## Burning Man 2009 RF Chains

We have legal clearance for operation in 870-880 MHz downlink, 825-835 MHz uplink.

## RF Paths

We start by planning the uplink (receive) path. Here are the core facts:

• The typical handset has a maximum output of 30 dBm on what is roughly a 0 dBi antenna.
• The thermal noise level of the GSM channel is about -120 dBm.
• We want a minimum Ec/No of 8 dB, which is standard for GSM systems (GSM 03.30), giving a residual BER of 0.2%, meaning that the signal level would need to be -112 dBm in an ideal receiver.
• We assume a mast height of 50 ft (~15 m).

### RX Path

antenna -> long cable -> duplexer -> LNA1 -> BPF -> USRP

Comments on components:

• The USRP is believed to have a noise figure of about 8 dB.
• The best cable we can reasonably afford is LMR-400, 0.13 dB/m @ 900 MHz. The cable will be about 15 m long, for a loss of 2 dB (rounding).
• The insertion loss on the duplexer is 1 dB, worst case.
• A decent LNA has a noise figure of 1 dB or less.
• We can expect to get a gain of about 10 dB in the antenna.

LNA1 is outside the USRP to help overcome any noise or crosstalk inside the USRP case. We need a phone at the edge of the service radius to produce -112 dBm at that LNA1 input. The path from the handset to the LNA1 is

30 dBm -P +10 -2 -1 -1 = 36 dBm -P = -112 dBm

where P is the path loss. Rearrange for

P = 112 + 36 = 148 dB.

So we can tolerate a path loss of 148 dB and we are working from a 15 m tower at 830 MHz. According to the Hata model, that corresponds to a range of 5.0 km (3.1 mi) for suburban service and 15.8 km (9.8 mi) for open rural service. Black Rock City is about 3.8 km wide and the distance from center camp to the highway is 8-10 km, so this system will meet the goals of providing solid coverage over BRC and much of the "deep Playa" and providing service over the last few miles of highway approaching the turn to the front gate.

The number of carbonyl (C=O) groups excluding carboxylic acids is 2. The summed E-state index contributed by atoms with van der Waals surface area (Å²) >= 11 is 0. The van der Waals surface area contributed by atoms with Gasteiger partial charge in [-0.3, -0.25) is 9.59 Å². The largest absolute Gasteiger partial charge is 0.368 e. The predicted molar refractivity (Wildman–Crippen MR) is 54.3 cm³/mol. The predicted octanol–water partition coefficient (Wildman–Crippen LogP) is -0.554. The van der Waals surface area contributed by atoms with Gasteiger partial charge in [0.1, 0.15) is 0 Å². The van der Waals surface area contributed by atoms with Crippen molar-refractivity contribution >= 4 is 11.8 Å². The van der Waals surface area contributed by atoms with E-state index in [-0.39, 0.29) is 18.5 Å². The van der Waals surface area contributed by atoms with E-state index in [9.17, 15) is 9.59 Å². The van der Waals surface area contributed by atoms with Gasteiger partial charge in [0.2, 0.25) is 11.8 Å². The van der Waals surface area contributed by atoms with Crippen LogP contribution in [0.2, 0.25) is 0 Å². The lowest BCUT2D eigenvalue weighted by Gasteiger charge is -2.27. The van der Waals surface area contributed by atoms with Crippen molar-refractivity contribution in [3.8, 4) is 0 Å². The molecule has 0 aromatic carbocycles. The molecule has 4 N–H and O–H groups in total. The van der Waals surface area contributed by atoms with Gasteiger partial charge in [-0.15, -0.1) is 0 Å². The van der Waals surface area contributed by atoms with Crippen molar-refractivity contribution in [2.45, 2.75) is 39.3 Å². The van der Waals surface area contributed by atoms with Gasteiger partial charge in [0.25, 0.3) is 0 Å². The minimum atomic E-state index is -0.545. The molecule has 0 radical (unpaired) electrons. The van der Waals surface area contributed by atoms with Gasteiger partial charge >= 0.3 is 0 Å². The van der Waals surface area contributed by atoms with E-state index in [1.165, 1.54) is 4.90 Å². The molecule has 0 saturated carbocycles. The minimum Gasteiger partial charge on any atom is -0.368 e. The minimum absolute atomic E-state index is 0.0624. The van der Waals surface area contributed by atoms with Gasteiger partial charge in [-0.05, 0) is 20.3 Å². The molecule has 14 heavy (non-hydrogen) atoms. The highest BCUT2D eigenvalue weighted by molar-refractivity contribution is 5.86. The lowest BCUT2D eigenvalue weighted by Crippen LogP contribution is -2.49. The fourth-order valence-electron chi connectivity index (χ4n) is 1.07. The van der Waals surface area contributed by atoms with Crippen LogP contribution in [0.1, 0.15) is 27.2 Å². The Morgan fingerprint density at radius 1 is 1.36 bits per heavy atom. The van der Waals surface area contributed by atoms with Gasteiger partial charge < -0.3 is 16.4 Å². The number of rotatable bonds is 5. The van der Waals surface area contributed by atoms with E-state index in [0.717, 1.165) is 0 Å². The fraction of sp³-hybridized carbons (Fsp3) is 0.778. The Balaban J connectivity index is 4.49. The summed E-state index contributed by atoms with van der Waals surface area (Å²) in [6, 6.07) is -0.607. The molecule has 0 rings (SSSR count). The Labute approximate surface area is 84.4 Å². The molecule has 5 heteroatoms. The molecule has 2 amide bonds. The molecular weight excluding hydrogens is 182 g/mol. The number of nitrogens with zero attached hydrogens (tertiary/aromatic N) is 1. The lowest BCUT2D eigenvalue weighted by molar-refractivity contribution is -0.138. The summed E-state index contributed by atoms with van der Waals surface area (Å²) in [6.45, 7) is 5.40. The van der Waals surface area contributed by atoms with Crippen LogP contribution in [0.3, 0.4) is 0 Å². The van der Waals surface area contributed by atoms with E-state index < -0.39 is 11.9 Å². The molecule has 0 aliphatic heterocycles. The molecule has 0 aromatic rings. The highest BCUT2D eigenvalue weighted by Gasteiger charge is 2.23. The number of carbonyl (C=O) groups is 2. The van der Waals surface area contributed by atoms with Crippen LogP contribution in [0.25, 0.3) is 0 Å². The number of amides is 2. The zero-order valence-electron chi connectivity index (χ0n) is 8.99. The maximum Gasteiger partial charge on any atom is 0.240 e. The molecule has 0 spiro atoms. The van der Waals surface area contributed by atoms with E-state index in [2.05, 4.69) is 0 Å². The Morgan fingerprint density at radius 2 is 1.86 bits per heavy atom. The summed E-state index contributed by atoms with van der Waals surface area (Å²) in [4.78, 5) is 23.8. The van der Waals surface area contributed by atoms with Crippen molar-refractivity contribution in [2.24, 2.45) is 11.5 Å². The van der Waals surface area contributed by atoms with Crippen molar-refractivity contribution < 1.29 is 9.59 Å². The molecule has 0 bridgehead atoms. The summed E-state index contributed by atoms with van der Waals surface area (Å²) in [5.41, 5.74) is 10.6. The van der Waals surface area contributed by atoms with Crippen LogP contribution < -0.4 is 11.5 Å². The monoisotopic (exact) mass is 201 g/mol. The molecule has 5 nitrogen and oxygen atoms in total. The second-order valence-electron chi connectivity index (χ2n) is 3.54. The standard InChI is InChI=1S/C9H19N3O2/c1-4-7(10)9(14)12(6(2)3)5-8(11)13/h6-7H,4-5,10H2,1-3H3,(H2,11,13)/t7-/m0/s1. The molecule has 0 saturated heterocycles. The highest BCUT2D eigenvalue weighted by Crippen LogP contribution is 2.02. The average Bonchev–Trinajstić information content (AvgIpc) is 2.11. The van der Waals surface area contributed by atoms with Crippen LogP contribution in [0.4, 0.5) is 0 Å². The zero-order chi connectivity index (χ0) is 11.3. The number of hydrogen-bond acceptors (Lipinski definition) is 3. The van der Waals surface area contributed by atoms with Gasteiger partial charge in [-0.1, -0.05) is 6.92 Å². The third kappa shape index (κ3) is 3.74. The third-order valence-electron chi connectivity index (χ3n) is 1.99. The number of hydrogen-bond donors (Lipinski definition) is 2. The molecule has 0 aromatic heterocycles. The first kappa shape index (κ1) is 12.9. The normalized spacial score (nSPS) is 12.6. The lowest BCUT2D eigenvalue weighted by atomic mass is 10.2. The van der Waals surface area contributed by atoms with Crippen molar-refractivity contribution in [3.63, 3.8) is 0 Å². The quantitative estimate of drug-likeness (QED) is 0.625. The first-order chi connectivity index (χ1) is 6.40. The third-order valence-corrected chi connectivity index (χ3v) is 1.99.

How much LNA gain do we need? The D/A on the USRP has a range of 2 v p-p (10 dBm on 50 Ohms) and the bottom 5% of that range (-16 dBm on 50 Ohms) is occupied by noise at maximum gain. So to match our thermal noise of -120 dBm to the USRP's noise floor of -16 dBm, we need a total gain of 104 dB. The USRP already has an internal gain of up to 81 dB, so we need 23 dB of gain from LNA1. LNA1 also allows us to tolerate insertion loss in the BPF without a loss of receiver performance.

### TX Path

USRP -> PA -> duplexer -> long cable -> antenna

Our ERP is limited to 20 W (43 dBm) by our license. Since the handset is transmitting 1 W, downlink range isn't going to be an issue. The point of the transmit path analysis is to determine the specifications for PA. The path gain from the PA to the antenna is:

T -1 -2 +10 = T +7 = 43 dBm

where T is the transmit power, so T is 36 dBm maximum, or 4 Watts. In a 2-ARFCN system, that will be 2 W/ARFCN, or 10 W EIRP/ARFCN, which is plenty of downlink power for this system.

The output of the USRP is about 20 dBm, so we need a gain of about 16 dBm in the PA.

In summary, our ideal PA is 36 dBm output, 16 dB gain. We can use PAs with slightly higher power or higher gain by scaling back the USRP output or using an attenuator.